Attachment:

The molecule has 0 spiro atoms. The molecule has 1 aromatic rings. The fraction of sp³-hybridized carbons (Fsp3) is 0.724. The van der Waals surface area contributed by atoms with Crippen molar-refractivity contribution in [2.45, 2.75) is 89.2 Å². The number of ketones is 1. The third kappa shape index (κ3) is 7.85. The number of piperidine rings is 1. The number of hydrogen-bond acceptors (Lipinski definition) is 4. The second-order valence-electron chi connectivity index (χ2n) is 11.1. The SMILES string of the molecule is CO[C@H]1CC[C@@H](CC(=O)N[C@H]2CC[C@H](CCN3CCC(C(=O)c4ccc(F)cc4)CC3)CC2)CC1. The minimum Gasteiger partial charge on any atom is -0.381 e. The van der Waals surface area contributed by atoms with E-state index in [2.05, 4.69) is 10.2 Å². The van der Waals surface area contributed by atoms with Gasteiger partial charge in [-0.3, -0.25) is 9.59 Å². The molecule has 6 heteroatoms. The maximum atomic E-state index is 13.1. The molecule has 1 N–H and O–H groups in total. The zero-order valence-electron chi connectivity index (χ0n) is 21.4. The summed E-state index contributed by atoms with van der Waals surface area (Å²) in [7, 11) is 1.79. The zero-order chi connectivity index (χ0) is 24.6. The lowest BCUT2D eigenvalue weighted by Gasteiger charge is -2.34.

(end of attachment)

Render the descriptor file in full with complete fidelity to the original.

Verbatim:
The molecule has 0 spiro atoms. The molecule has 1 aromatic rings. The fraction of sp³-hybridized carbons (Fsp3) is 0.724. The van der Waals surface area contributed by atoms with Crippen molar-refractivity contribution in [2.45, 2.75) is 89.2 Å². The number of ketones is 1. The third kappa shape index (κ3) is 7.85. The number of piperidine rings is 1. The number of hydrogen-bond acceptors (Lipinski definition) is 4. The second-order valence-electron chi connectivity index (χ2n) is 11.1. The SMILES string of the molecule is CO[C@H]1CC[C@@H](CC(=O)N[C@H]2CC[C@H](CCN3CCC(C(=O)c4ccc(F)cc4)CC3)CC2)CC1. The minimum Gasteiger partial charge on any atom is -0.381 e. The van der Waals surface area contributed by atoms with E-state index in [2.05, 4.69) is 10.2 Å². The van der Waals surface area contributed by atoms with Gasteiger partial charge in [-0.3, -0.25) is 9.59 Å². The molecule has 6 heteroatoms. The maximum atomic E-state index is 13.1. The molecule has 1 N–H and O–H groups in total. The zero-order valence-electron chi connectivity index (χ0n) is 21.4. The summed E-state index contributed by atoms with van der Waals surface area (Å²) in [7, 11) is 1.79. The zero-order chi connectivity index (χ0) is 24.6. The lowest BCUT2D eigenvalue weighted by Gasteiger charge is -2.34.